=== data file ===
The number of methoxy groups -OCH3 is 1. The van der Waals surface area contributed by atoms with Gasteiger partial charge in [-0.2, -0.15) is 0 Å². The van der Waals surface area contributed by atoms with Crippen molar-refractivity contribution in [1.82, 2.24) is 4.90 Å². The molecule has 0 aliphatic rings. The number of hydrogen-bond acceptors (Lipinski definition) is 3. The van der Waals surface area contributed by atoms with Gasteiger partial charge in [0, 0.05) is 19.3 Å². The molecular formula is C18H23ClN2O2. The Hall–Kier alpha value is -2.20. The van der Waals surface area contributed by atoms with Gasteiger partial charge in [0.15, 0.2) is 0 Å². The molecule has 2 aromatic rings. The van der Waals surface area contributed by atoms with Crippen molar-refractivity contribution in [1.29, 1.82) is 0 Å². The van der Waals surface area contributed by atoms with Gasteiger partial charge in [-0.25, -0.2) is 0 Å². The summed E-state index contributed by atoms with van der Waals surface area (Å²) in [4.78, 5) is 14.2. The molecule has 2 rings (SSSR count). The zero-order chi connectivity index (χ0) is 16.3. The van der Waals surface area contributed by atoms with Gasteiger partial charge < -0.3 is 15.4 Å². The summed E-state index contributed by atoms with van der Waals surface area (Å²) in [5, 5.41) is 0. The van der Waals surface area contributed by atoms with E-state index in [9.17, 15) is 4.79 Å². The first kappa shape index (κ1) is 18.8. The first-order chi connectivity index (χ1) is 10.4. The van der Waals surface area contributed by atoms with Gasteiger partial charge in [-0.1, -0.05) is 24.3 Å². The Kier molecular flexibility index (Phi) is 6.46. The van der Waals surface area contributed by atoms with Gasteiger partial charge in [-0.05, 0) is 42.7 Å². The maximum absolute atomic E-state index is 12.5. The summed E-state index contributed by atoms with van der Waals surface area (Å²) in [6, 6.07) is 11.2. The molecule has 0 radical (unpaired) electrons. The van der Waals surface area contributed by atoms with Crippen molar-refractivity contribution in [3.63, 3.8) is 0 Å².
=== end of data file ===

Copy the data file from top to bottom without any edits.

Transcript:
The number of methoxy groups -OCH3 is 1. The van der Waals surface area contributed by atoms with Gasteiger partial charge in [-0.2, -0.15) is 0 Å². The van der Waals surface area contributed by atoms with Crippen molar-refractivity contribution in [1.82, 2.24) is 4.90 Å². The molecule has 0 aliphatic rings. The number of hydrogen-bond acceptors (Lipinski definition) is 3. The van der Waals surface area contributed by atoms with Gasteiger partial charge in [0, 0.05) is 19.3 Å². The molecular formula is C18H23ClN2O2. The Hall–Kier alpha value is -2.20. The van der Waals surface area contributed by atoms with Gasteiger partial charge in [0.15, 0.2) is 0 Å². The molecule has 2 aromatic rings. The van der Waals surface area contributed by atoms with Crippen molar-refractivity contribution in [1.29, 1.82) is 0 Å². The van der Waals surface area contributed by atoms with Gasteiger partial charge in [-0.25, -0.2) is 0 Å². The summed E-state index contributed by atoms with van der Waals surface area (Å²) in [4.78, 5) is 14.2. The molecule has 2 rings (SSSR count). The zero-order chi connectivity index (χ0) is 16.3. The van der Waals surface area contributed by atoms with Gasteiger partial charge < -0.3 is 15.4 Å². The summed E-state index contributed by atoms with van der Waals surface area (Å²) in [5, 5.41) is 0. The van der Waals surface area contributed by atoms with E-state index in [9.17, 15) is 4.79 Å². The first kappa shape index (κ1) is 18.8. The first-order chi connectivity index (χ1) is 10.4. The van der Waals surface area contributed by atoms with Gasteiger partial charge in [-0.1, -0.05) is 24.3 Å². The Kier molecular flexibility index (Phi) is 6.46. The van der Waals surface area contributed by atoms with Gasteiger partial charge in [-0.05, 0) is 42.7 Å². The maximum absolute atomic E-state index is 12.5. The summed E-state index contributed by atoms with van der Waals surface area (Å²) in [6, 6.07) is 11.2. The molecule has 0 radical (unpaired) electrons. The van der Waals surface area contributed by atoms with Crippen molar-refractivity contribution in [3.63, 3.8) is 0 Å².